Law School Case Brief
Kolker v. Hurwitz - 269 F.R.D. 119 (D.P.R. 2010)
Statutory limitations on individual freedoms guaranteed by the U.S. Constitution are examined for substantive authority and content as well as for definiteness or certainty of expression. The void-for-vagueness doctrine requires that a penal statute define the criminal offense with sufficient definiteness that ordinary people can understand what conduct is prohibited and in a manner that does not encourage arbitrary and discriminatory enforcement. Although the doctrine focuses both on actual notice to citizens and arbitrary enforcement, the more important aspect of the vagueness doctrine is not actual notice, but the requirement that a legislature establish minimal guidelines to govern law enforcement. Where the legislature fails to provide such minimal guidelines, a criminal statute may permit a standardless sweep that allows policemen, prosecutors, and juries to pursue their personal predilections.
The landowner sued his neighbous regarding a property he and his deceased wife bought. He left process with a security guard at the neighbors' residence. The defendant neighbors sought the dismissal of the action for improper service.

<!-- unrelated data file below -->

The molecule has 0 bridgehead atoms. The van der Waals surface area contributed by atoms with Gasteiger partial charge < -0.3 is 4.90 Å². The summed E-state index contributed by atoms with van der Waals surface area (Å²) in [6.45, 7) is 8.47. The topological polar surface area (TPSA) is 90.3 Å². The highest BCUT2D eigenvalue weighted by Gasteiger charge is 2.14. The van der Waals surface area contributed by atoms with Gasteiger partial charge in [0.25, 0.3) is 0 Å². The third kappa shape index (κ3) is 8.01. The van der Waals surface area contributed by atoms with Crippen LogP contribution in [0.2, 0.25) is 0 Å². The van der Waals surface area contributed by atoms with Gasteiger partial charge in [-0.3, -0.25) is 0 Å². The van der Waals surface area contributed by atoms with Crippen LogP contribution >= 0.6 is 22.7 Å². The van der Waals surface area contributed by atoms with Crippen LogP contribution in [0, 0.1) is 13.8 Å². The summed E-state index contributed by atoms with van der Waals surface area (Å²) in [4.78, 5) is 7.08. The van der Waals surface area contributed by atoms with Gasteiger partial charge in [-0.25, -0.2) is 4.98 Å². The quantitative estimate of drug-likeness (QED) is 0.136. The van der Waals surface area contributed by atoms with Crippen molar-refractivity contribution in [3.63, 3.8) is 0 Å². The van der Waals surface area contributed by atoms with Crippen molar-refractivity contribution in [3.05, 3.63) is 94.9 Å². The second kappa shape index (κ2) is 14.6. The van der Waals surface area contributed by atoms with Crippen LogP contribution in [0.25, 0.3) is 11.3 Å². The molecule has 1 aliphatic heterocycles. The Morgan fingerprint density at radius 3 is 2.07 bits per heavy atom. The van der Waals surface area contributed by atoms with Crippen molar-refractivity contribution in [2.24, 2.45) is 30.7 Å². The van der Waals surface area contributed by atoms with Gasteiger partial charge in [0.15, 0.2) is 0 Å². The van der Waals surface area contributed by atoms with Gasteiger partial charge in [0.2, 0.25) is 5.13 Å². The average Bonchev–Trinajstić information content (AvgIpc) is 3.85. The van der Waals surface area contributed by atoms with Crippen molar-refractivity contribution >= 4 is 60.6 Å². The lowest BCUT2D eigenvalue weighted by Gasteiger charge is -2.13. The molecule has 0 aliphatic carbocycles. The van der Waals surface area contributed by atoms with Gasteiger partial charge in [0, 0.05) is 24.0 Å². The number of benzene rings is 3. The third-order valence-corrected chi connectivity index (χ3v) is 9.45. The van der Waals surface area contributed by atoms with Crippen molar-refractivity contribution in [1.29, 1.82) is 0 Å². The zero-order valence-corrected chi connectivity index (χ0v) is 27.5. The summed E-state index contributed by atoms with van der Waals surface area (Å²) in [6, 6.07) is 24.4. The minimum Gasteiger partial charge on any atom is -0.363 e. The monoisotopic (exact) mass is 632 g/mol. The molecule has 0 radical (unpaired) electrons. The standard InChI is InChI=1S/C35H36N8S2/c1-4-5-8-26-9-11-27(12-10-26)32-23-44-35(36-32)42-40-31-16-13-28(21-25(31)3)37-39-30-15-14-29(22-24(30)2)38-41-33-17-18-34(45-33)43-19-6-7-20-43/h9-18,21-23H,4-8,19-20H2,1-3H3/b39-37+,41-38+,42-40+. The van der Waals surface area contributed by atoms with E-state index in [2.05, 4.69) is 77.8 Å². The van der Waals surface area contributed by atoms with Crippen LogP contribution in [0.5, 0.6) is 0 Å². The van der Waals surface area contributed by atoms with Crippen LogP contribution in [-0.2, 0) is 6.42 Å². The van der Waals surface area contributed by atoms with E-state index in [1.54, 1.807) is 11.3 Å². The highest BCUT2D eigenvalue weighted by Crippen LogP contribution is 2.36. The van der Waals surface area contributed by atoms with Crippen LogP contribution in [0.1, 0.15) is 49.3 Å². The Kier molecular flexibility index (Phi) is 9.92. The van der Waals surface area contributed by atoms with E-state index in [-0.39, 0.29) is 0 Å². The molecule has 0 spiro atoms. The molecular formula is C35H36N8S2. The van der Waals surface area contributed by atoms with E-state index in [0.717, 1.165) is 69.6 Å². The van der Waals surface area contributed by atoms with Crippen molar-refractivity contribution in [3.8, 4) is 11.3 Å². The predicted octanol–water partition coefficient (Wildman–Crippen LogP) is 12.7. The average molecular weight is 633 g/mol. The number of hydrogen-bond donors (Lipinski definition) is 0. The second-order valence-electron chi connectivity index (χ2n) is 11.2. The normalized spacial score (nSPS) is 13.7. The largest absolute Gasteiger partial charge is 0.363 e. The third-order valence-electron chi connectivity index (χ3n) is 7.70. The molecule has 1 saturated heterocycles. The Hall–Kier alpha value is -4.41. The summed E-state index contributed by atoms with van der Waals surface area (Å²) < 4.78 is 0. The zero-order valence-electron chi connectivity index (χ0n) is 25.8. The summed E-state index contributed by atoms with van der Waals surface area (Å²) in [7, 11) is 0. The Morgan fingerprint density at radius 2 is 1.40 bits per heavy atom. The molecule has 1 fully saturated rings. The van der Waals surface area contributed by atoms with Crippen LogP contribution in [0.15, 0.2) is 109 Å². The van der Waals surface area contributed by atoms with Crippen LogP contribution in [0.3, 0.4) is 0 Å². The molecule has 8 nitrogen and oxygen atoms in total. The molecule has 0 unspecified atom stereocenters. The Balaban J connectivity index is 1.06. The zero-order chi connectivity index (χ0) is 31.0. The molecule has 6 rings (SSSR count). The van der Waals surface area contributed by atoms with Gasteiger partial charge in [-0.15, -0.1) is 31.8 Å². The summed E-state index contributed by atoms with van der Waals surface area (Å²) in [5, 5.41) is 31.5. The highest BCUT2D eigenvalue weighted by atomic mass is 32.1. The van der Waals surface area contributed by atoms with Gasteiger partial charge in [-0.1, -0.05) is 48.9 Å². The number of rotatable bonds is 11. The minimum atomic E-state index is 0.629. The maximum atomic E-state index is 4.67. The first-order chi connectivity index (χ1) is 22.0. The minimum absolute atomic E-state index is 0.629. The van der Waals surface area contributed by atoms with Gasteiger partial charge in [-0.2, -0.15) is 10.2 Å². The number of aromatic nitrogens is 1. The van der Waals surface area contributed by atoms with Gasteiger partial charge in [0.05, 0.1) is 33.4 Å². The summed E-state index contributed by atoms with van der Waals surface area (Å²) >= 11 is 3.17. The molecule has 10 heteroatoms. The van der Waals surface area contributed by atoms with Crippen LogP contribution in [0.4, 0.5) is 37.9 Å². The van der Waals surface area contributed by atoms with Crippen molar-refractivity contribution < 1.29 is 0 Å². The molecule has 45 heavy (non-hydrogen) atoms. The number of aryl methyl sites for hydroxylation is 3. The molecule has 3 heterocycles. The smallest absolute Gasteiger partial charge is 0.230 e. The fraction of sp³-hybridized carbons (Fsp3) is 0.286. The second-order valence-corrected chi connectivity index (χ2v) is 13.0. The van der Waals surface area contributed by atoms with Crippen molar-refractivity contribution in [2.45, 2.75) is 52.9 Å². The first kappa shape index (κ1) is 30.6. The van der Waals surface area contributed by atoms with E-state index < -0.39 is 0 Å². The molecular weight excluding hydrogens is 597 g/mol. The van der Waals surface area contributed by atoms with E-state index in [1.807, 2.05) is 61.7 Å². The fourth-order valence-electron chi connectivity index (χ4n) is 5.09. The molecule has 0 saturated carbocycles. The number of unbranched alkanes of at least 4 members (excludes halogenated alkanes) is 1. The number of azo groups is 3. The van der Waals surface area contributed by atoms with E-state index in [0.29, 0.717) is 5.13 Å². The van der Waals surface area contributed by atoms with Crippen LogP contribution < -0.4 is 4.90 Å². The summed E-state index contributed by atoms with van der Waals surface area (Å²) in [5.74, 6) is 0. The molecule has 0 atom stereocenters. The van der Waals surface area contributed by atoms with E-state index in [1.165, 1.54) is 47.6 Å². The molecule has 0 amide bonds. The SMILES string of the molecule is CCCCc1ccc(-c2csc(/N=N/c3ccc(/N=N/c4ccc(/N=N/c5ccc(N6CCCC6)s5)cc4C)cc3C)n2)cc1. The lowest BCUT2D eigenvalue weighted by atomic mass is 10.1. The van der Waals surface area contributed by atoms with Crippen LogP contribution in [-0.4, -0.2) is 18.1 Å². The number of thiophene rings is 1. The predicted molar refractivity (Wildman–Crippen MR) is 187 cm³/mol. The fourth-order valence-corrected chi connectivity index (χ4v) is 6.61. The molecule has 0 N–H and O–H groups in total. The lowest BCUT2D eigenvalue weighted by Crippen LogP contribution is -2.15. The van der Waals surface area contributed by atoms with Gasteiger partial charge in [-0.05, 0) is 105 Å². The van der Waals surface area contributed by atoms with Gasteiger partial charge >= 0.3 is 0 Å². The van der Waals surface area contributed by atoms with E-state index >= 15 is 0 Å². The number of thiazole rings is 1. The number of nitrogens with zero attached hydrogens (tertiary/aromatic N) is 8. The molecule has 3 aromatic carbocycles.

Was the process directed to the defendant neighbors properly served when left with the security guard of the neighborhood?
The neighbors were not served because, (1) under P.R. Laws Ann. tit. 32, App. III R. 4.5 and 4.7, the landowner did not show an authorized edict was published or that he sent them process by certified mail with acknowledgment of receipt, (2) he did not show he personally served them, mailed process by registered or certified mail, return receipt requested, under Tex. R. Civ. P. 106(a), or had leave to serve under Texas R. Civ. P. 106(b), (3) they were not personally served under Fed. R. Civ. P. 4(e)(2)(A), (4) nothing showed the guard had to tell them of the process, under Fed. R. Civ. P. 4(e)(2)(B), (5) nothing showed an agent was served, and (6) nothing showed they appointed their attorney to receive service under Fed. R. Civ. P. 4(e)(2)(C). The homeowner could, under Fed. R. Civ. P. 15(a), file a second amended complaint because the proceedings were at an early stage and defendants would not be prejudiced, but the neighbors had to be removed from the complaint. The other defendants' motion to dismiss and for attorneys' fees was moot because the amended complaint cured the deficiencies it stated.
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